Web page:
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By bogarting the ball, Alabama kept Clemson's offense off the field for all but 18:47 of the game. The Tigers' five first-half possessions ended fumble, punt, field goal, punt and interception, and generated all of 70 yards on 23 snaps. That pick—of quarterback Cullen Harper by cornerback Marquis Johnson at the Alabama 28—had the effect of hitting the mute button on the Clemson-orange half of the Georgia Dome.
The neutral-site matchup was the brainchild of Gary Stokan, president of the Chick-fil-A Bowl, a man driven by the fierce, dual urges to jazz up college football's opening weekend and "to expand our bowl brand." He is a relentless flack for that brand. When Spiller took the second-half kickoff 96 yards for a touchdown, Stokan exclaimed, "He must've had Chick-fil-A at halftime!"
Scintillating though it was, Spiller's return, which cut Alabama's lead to 23--10, failed to rattle the Crimson Tide. "Didn't faze us in the least," declared defensive end Brandon Deaderick. "I'm telling you, we're tight. We're a closer team than last year. We trust each other."
YEAR ONE under Saban was turbulent in Tuscaloosa, even by the soap-opera standards of the Alabama program, cursed forever to search for an heir to the Bear. The Tide lost to Louisiana-Monroe in the midst of an 0--4 pratfall to end the regular season. (It took a win over Colorado in the Independence Bowl to finish 7--6.) A pair of assistants bailed for better jobs. And so many Alabama players have been arrested in Saban's short tenure—10, at last count, including two charged with felonies who were kicked off the team—that rival fans have taken to wearing T-shirts bearing the legend PAROLE TIDE.
There was good news interspersed with the bad. By Rivals.com's reckoning, Saban reeled in the nation's top recruiting class, including the No. 1 wideout, 6'4", 210-pound Julio Jones of Foley, Ala. The 19-year-old stunned onlookers in a recent scrimmage when he tracked down a deep ball, broke the cornerback's tackle, then stiff-armed Rashad Johnson to the turf on his way to the end zone. After video of the play appeared on the Web-based TideTV, Saban ordered it taken down. "That's why we close practice," he said, "so the other team can't see us." Too late. The footage was already on YouTube.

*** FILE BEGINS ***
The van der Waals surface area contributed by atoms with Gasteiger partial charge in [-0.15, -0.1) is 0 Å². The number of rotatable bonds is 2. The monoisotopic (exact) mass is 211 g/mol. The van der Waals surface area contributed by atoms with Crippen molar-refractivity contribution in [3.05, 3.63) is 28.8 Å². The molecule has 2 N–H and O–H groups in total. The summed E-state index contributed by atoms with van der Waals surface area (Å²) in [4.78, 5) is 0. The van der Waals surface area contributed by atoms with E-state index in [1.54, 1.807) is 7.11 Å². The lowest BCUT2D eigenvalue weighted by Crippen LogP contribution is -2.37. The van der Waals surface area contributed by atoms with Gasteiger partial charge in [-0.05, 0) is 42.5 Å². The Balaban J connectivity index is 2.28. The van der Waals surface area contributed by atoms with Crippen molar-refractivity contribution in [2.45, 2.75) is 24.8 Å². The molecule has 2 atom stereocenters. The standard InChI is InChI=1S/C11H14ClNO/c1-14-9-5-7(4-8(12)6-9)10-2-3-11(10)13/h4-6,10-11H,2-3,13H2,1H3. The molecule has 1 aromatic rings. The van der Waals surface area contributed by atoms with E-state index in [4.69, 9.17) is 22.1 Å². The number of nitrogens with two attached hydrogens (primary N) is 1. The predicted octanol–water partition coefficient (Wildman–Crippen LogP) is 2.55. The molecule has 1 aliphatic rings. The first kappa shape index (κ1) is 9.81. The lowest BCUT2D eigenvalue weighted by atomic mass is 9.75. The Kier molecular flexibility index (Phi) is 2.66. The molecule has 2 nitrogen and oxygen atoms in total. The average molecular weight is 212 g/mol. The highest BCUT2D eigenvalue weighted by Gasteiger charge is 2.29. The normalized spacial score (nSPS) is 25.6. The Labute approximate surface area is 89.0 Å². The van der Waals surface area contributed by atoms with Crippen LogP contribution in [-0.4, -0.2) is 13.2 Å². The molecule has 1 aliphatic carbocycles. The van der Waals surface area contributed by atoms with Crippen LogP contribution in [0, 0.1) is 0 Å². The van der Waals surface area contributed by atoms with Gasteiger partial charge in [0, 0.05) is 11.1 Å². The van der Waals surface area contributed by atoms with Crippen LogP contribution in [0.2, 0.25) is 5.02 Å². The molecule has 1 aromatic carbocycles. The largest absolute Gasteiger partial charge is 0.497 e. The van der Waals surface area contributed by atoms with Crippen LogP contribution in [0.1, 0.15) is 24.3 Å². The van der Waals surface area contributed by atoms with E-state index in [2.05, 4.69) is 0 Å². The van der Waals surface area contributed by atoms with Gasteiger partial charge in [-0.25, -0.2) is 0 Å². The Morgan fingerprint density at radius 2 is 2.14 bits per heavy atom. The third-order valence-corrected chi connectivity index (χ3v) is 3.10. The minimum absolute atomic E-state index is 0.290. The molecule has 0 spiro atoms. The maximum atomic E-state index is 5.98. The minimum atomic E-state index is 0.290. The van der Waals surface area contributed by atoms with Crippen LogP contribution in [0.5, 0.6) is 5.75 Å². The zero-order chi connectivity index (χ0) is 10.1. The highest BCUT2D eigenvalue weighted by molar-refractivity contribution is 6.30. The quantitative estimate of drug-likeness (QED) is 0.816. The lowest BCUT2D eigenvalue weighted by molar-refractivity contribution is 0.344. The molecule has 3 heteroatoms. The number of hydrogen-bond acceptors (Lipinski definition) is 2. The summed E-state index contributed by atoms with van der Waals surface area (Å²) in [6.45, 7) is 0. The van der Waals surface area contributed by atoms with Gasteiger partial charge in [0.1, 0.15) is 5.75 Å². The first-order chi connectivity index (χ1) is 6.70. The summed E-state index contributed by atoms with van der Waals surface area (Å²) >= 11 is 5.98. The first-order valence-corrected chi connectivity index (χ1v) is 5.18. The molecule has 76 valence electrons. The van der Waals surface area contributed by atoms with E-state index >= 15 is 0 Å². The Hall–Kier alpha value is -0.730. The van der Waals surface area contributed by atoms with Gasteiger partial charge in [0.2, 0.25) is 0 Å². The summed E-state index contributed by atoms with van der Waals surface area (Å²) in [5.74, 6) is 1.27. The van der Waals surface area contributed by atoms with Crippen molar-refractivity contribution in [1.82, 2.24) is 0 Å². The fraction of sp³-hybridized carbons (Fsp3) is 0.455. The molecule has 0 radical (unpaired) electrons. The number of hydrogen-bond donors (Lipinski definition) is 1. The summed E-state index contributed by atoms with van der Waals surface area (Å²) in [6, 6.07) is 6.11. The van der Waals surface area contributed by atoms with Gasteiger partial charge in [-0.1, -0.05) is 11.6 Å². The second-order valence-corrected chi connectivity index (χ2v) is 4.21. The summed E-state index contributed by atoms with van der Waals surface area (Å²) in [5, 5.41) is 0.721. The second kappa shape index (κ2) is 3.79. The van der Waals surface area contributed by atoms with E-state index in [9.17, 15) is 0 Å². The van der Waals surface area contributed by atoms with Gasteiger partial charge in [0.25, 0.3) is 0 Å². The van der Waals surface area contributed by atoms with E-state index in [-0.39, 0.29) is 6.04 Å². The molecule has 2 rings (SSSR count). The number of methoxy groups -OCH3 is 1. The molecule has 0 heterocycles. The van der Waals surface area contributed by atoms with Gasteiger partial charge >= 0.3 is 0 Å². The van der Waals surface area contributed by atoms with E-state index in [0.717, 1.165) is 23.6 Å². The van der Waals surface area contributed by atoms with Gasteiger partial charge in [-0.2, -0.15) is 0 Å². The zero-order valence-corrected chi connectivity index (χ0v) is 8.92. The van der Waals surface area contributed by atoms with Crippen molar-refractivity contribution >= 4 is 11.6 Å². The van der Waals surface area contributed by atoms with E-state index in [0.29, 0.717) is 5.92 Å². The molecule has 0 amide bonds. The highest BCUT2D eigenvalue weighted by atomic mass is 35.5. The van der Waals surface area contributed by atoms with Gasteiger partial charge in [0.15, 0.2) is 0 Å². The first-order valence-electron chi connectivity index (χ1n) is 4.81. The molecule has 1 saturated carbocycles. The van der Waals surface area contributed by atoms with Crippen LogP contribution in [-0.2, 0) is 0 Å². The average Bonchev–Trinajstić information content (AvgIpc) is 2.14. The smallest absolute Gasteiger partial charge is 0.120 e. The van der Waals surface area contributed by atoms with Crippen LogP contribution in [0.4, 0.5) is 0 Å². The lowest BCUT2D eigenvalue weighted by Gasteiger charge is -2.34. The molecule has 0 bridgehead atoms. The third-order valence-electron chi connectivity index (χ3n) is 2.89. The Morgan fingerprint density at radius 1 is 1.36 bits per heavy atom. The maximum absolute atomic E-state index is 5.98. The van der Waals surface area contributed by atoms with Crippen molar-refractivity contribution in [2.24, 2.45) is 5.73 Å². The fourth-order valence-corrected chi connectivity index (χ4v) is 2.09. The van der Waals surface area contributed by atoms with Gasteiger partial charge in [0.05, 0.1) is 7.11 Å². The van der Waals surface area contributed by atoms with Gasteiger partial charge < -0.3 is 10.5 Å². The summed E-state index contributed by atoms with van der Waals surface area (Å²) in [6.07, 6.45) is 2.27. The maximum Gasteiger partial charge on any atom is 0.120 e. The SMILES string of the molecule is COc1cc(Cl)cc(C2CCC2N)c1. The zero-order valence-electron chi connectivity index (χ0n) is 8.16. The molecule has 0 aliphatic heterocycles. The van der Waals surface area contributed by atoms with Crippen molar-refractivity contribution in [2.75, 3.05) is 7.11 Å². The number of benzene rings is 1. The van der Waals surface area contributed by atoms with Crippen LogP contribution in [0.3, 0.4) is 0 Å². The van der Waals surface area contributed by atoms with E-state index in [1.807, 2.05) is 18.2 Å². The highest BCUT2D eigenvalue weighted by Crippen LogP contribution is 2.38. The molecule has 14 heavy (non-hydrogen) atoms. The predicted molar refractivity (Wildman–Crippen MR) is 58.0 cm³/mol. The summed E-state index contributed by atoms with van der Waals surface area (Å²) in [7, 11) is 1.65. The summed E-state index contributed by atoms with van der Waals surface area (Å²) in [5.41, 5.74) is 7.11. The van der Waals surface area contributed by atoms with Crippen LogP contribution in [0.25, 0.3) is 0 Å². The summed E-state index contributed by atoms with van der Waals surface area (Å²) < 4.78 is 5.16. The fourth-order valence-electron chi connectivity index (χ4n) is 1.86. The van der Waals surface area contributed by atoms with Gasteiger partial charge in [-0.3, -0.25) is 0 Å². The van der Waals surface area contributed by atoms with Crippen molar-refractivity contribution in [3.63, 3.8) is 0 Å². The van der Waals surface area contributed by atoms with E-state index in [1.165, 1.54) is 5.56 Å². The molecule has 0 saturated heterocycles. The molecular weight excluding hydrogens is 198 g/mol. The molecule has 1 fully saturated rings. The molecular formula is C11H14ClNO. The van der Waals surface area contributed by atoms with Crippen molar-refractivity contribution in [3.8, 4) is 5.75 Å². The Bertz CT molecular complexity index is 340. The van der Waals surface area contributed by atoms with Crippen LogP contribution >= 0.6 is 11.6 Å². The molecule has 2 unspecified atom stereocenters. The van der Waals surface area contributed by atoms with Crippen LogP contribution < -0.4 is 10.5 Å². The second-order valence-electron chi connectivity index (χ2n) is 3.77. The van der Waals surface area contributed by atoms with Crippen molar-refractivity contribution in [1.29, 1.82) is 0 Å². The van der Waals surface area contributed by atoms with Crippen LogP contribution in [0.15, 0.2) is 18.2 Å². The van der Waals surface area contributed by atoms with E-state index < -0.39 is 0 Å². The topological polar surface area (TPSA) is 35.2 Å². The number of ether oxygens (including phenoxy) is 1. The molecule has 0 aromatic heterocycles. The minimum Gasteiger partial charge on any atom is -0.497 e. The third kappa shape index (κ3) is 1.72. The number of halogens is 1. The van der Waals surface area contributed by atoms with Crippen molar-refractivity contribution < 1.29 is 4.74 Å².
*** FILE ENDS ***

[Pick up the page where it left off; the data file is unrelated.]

Saban's recruiting prowess is beyond doubt. Keeping his players off police blotters once they get to Tuscaloosa requires some work. After pleading with his guys to exercise better judgment, he took steps to help them do that. Those who spent the summer on campus were enrolled in a dozen mental conditioning classes, designed to improve, in Saban's words, the "self-actualization, self-confidence [and] self-esteem" of his players. Instructors from the Pacific Institute led the players through a series of exercises and affirmations. This sampling appeared recently in The Birmingham News : "Our team is a family. We will look out for each other. We love one another. Anything that attempts to tear us apart only makes us stronger."
While this chanting and forced introspection had many players squirming and uncomfortable at first, "that was the point," says Caldwell. "It's all about leaving your comfort zone. Since January we've put a lot of emphasis on improving the team chemistry." That included the elimination of cliques. "We've been bowling, shooting pool, playing cards, different things just to get everybody feeling comfortable together. We're closer this year than we've ever been."
THAT UNITY will be tested, naturally, over the course of an SEC season. Working hard to throw a wet blanket on the win over Clemson was Saban, who has been known to grumble, after winning his opener, "We can still go 1--11." On Saturday he said, "Nobody can be satisfied with a one-game performance. This will be a challenge for our team, and it will be interesting to see how they respond."
Less inclined to adopt the head man's Eeyore outlook were the ' Bama fans at the Georgia Dome, who stood as one during a late stoppage of play. A cross section of the faithful, seated behind the Tide bench, included a twentysomething guy sporting a houndstooth ball cap, a graying couple who looked to be in their 60s and a man with his young granddaughter in her spangled crimson top. Thrusting miniature pom-poms in the recirculated air, they all lent their voices to an old Alabama standard. Seldom have these lyrics from the Rammer Jammer Cheer rung truer: